The principles of occupant dynamics are helpful up to a point. Certainly, they assist in identifying the principal direction of force exerted on occupants. They are also helpful in identifying the point at which an occupant might be expected to make initial contact with the interior of the passenger compartment. In my view, in the circumstances of this collision, the predictive value of principles of occupant dynamics rapidly diminishes once the movement of the passengers is affected by contact with the interior of the compartment and with each other. At that point the situation becomes inherently dynamic and fluid. There are far too many variables involved to make accurate predictions of how the occupants and parts of their bodies would move once they start hitting each other. It must be remembered that if unrestrained an occupant would be traveling within the compartment at a speed of about 55 km/h. I am sceptical that any reliable prediction of how the occupants would interact with each other, with the interior of the passenger compartment and move within it can be undertaken.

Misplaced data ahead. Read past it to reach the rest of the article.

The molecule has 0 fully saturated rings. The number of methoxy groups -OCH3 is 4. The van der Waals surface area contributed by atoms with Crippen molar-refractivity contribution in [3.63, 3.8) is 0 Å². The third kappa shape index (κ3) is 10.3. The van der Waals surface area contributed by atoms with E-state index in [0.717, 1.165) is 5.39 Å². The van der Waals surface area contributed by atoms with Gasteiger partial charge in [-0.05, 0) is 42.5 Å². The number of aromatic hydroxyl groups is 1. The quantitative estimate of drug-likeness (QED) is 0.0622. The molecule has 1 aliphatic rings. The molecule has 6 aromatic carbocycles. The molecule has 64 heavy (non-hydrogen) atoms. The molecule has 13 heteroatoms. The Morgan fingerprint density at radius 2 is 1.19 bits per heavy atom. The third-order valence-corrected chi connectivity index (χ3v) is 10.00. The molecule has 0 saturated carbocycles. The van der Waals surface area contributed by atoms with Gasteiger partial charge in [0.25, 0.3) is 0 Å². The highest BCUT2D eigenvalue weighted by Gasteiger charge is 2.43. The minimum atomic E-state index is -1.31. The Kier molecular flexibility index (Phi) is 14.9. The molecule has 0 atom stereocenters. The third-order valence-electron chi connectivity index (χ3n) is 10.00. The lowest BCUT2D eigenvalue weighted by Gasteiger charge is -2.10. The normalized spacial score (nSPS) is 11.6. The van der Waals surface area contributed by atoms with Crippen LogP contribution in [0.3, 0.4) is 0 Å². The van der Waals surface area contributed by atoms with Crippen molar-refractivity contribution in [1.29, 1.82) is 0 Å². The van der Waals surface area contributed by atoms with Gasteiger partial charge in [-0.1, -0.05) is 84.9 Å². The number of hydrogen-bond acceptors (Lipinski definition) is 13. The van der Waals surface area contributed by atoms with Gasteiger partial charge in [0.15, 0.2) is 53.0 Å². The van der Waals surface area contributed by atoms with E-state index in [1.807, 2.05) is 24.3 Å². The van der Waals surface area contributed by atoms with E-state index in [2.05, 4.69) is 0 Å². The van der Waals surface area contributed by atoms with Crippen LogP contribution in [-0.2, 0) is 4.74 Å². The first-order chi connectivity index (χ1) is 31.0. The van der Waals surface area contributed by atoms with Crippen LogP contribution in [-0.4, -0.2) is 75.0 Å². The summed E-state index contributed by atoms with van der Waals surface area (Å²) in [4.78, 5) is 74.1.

Reasons for judgement were released this week by the BC Supreme Court, Vancouver Registry, deciding the issue of fault for a two vehicle collision.
In today’s case (Tang v. Rodgers) the Plaintiff was travelling on West 33rd Avenue in Vancouver when he was struck by the Defendant’s vehicle. There was one lane in the Plaintiff’s direction of travel at the scene of the collision. The Plaintiff attempted a right hand turn into the driveway to his residence. At this time the Defendant was attempting to pass the Plaintiff’s vehicle on the right and a collision occurred.
There was conflicting evidence at trial but ultimately the Court found that both motorists were to blame. The Defendant was faulted for passing on the right when it was unsafe to do so. The Plaintiff was found 25% at fault for failing to engage his right hand turn signal in a timely fashion. In arriving at this apportionment Madam Justice Brown provided the following reasons:
 Section 158 of the Motor Vehicle Act, R.S.B.C. 1996, c. 318, prohibits passing to the right in most circumstances. Mr. Rodgers was negligent in passing on the right without ensuring that it was safe to do so. Mr. Tang was moving slowly in the travel lane when Mr. Rodgers decided to pass. Mr. Rodgers did not know what Mr. Tang was doing and thought he was confused. Mr. Rodgers took a significant risk.